But fortunately, another progressive administrator intervened, reversing his decision.  😉

These are tough questions for us as a nation. How they get answered will depend, in the end, on how we, as individuals, draw the battle lines in our own lives. On the one hand we must say no to every form of hatred and cruelty, without exception. On the other, we must constantly remind ourselves that we ourselves are sinners whom Jesus has embraced, not as enemies, but as students, calling us to explore with him the riches of God’s inexhaustible grace.

One quibble with this last paragraph.. Does anyone really want God to embrace them “as students“?  Wouldn’t it be nicer to be embraced by God as His adopted sons and daughters, so that Jesus could embrace us as adopted brothers?

Or, as that hopelessly anachronistic and misogynistic Apostle Paul said, quoting the Almighty:

“…and I will be a father to you, and you shall be sons and daughters to me, says the Lord Almighty.” (2 Cor 6:18, ESV)

And since we are on the subject of “drawing the lines,” here is also what Paul says in context:

“Do not be unequally yoked with unbelievers. For what partnership has righteousness with lawlessness? Or what fellowship has light with darkness? What accord has Christ with Belial? Or what portion does a believer share with an unbeliever?” (v 14,15).  More of the passage can be found here

Yuppers.  Painfully academic and not a whit of pastoral consideration in the entire homily. If Dean Breidenthal had his way, he’d have Our Lord debate the demon whilst the demoniac festered in humiliation, watching helplessly even as his body and soul were destroyed. 

The good news is that the joke is on us instead of the poor demoniac mentioned in Mark, Chapter 1.  For it would seem that this former dean of religions life at Princeton has been elected as a shepherd for our shepherds. 

Pretty funny, huh? 

– Elder

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  1. Henry Baldwin
    22 March 2010 at 6:38 PM

    A thoughtful article. Thank you.

    Sorry, I didn’t get your point about Mario Bergner.

    I heard him speak for several hours in January. It did not sound at all like he thought homosexual practice was holy. In fact he seems to be giving his life – at great cost – to help people go “straight.” Did I misunderstand what you meant? Did I not understand him?

    Thanks!

    • Elder Oyster
      22 March 2010 at 9:36 PM

      Hi Henry,

      RE: “It did not sound at all like he thought homosexual practice was holy”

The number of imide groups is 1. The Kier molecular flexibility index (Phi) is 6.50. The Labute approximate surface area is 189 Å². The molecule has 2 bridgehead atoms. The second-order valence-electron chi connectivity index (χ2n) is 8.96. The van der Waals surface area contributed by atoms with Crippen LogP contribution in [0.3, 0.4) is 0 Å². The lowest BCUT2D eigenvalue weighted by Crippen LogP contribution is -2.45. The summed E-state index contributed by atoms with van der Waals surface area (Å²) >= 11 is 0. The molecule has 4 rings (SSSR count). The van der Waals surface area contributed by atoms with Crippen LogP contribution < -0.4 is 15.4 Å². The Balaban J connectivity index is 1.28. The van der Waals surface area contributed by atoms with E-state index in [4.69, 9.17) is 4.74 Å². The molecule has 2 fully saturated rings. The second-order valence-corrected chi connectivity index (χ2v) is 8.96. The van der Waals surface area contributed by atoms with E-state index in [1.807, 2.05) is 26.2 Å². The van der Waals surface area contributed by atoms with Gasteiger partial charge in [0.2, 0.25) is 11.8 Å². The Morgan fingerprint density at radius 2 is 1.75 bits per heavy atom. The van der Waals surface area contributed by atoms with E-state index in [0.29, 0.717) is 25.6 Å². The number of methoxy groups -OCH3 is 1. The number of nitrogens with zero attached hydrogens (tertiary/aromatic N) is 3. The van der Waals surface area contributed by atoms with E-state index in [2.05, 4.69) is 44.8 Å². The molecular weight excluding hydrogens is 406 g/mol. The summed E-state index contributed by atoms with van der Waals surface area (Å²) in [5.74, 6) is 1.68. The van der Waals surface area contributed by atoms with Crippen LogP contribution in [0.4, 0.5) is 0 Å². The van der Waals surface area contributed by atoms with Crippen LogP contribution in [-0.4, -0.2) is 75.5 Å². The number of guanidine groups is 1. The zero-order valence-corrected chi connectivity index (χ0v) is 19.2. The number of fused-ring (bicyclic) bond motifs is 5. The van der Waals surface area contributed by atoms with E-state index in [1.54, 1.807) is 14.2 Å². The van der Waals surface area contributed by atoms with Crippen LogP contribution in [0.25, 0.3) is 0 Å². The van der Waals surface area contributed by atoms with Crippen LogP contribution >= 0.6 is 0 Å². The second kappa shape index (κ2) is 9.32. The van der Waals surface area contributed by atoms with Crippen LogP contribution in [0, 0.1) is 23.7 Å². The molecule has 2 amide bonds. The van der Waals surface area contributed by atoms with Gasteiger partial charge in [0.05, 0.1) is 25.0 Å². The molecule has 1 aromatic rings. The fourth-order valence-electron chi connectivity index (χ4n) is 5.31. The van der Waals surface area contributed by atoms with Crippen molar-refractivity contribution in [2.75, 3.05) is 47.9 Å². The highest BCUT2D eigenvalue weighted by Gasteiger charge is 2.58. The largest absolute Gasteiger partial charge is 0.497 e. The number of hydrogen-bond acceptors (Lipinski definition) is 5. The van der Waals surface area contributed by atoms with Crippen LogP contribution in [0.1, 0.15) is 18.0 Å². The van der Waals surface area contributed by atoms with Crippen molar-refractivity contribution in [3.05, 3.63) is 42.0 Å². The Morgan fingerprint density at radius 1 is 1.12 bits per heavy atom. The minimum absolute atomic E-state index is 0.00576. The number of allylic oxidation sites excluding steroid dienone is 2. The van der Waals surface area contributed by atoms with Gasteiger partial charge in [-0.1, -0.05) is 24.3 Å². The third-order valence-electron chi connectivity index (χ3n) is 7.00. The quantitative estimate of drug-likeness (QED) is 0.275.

I agree – Fr. Mario is a post-gay priest who has a ministry for people struggling with homosexuality; and the misguided notion of “holy homosexuality” is nowhere to be found in that ministry. He is one of my heroes. Do you have his book (Setting Love in Order)? It’s a great read.

      Regarding my comment, I meant that Fr. Mario has noticed that there are some Christians who believe that homo-sex can be holy. Fr. Mario believes that it is possible for a Christian to have this view, though he would classify such Christians (who are Christians) as immature Christians. I believe this is both gracious and reasonable on his part.

      Blessings,
      – Elder

  2. Henry Baldwin
    23 March 2010 at 7:49 AM

    Thanks, Elder.

    I misunderstood what you meant in the article. The pieces fit together now.

    “And many of the Sons of Israel” he will turn to the Lord their God.”

    Keep up the prophetic ministry,

    Henry

    • Elder Oyster
      23 March 2010 at 11:13 AM

      Thank you, Henry for the kind words.

      In retrospect, the bit of info about Fr. Mario might have done better in a footnote, or off to the side. It is a little too much information to put in a sentence.

  3. 24 March 2010 at 6:33 PM

    I heard Fr. Bergner’s talk at the Mere Anglicanism conference. Thanks for straightening that out.

    Breidenthal’s “loving the sinner but not the sin” diminishes the person labeled as a “sinner,” is a reflection of a progressive’s fear of being considered “judgemental,” but as we are all aware, progressives are quite often judgemental themselves especially when trying to stifle a conservative point of view.